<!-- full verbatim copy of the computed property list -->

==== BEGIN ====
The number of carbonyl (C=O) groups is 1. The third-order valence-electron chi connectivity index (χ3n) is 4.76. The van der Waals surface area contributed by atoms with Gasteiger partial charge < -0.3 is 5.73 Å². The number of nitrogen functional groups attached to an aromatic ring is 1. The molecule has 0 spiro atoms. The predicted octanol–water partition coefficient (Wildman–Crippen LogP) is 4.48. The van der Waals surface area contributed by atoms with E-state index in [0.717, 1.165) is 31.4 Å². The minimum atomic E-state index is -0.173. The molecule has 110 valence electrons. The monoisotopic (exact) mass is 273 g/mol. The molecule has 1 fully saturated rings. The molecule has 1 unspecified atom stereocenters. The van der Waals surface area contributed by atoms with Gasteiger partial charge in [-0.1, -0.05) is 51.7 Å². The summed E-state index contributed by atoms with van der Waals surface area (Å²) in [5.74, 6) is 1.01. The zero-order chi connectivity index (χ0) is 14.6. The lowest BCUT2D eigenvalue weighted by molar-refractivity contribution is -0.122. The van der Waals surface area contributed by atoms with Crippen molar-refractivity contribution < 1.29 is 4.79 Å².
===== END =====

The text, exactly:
The number of carbonyl (C=O) groups is 1. The third-order valence-electron chi connectivity index (χ3n) is 4.76. The van der Waals surface area contributed by atoms with Gasteiger partial charge < -0.3 is 5.73 Å². The number of nitrogen functional groups attached to an aromatic ring is 1. The molecule has 0 spiro atoms. The predicted octanol–water partition coefficient (Wildman–Crippen LogP) is 4.48. The van der Waals surface area contributed by atoms with E-state index in [0.717, 1.165) is 31.4 Å². The minimum atomic E-state index is -0.173. The molecule has 110 valence electrons. The monoisotopic (exact) mass is 273 g/mol. The molecule has 1 fully saturated rings. The molecule has 1 unspecified atom stereocenters. The van der Waals surface area contributed by atoms with Gasteiger partial charge in [-0.1, -0.05) is 51.7 Å². The summed E-state index contributed by atoms with van der Waals surface area (Å²) in [5.74, 6) is 1.01. The zero-order chi connectivity index (χ0) is 14.6. The lowest BCUT2D eigenvalue weighted by molar-refractivity contribution is -0.122. The van der Waals surface area contributed by atoms with Crippen molar-refractivity contribution < 1.29 is 4.79 Å².